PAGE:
Strange analogy, huh? Have a great weekend, Cult! =)

    • CultFit says:

      Do I know Spanish … ;) I wish you were in Omaha this evening to attend a Taoist Healing and Meditation ceremony. I’m excited about it! Your analogy is spot on and not strange at all. :) Please take care weekend and be well!

    • Maia says:

      Did you know that it’s almost a straight line from here to Omaha? Just a few km away… roughly a thousand!!

      Fine… you and Aleya are simply making me green with envy from all your workshop thingees. I can’t go to mine. grrrr…

    • CultFit says:

      I was looking at a map recently of Canada trying to figure out where the closest city with an NHL team is from here. Winnipeg is looking mighty tempting come this Fall/Winter. ;)
      Talking about injuries is tough, arduous and boring at times, but here goes nothing! After all the abuse I subjected myself to over the years.. I broke into pieces three years ago. I was pissed, bent, angry, moody – everything a woman likes in dude – Not! My wife and friends insisted that I still get out to help in the community: Volunteer at races, do more personal coaching and 1 on 1 stuff, attend more workshops, chill out and marinate in a healing environment. Even just going for a meditative walk were a blessing and they still are. Talk care this morning, time for my walk …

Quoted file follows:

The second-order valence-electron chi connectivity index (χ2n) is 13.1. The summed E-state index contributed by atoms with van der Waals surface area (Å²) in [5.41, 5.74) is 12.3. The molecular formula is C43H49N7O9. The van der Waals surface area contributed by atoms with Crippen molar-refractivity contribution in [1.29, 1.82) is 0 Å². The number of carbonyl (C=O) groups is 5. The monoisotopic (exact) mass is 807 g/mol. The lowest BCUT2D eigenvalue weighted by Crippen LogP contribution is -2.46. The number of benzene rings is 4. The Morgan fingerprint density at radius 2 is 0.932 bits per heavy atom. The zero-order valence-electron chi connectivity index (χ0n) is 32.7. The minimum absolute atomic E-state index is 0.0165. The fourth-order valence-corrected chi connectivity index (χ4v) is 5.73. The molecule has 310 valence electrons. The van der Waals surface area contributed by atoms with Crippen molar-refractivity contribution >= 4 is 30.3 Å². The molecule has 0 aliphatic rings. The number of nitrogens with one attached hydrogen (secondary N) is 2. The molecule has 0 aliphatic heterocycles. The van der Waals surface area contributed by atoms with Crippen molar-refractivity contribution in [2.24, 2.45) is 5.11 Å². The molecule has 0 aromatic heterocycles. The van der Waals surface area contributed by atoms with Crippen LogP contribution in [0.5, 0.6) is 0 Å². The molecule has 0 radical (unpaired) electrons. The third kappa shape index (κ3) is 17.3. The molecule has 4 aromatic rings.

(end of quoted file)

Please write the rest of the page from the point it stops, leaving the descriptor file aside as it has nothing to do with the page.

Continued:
• Maia says:

      You are fortunate to have family and friends with you. There are some people who may take on a similar path, kinda alone. Your reactions are expected for someone who is quite active. To be on a cul de sac can be very agitating. There are some who react differently. Nursing themselves quietly, showing a happy outlook yet very much running in circles in the cul de sac. Glad you’re doing your Spanish dance now. =)

      A secret as well… I happen to belong in that other group, that ‘some’ people. Shhh… but I’m smiling… see…?? =)))

    • Maia says:

      And just let me know when you do visit Winnipeg for NHL. I’ve only seen one game. Was given a ticket for box seating. Who can say no??! Free food and drinks, too!! ;)

  4. Susan says:

    Love this post! I really think that mine rests in being afraid someone won’t like what I’ve given or that I’ve went too far.

  5. I love everything about this post from the opening quote to the stunning image of the wave. Giving without expectations is harder than one might think. We usually have the expectation that we will be thanked and often that is not the case. But if a gift is truly a gift, there can be no strings attached. In that way, it is the same as unconditional love.

  6. A lovely post, and one that speaks to my deepest depths and fears. I dislike giving or receiving gifts for so many reasons. Even the gift of friendship is fraught with fears and entanglements. I have tried to be more bold, and called two of the women I met in the hospital. I feared calling for many reasons, one being they won’t really welcome the call despite giving me their numbers. It’s been three days since I left each a message, and my fears are kicking in. I will try to dispell my fears and simply accept what comes or does not.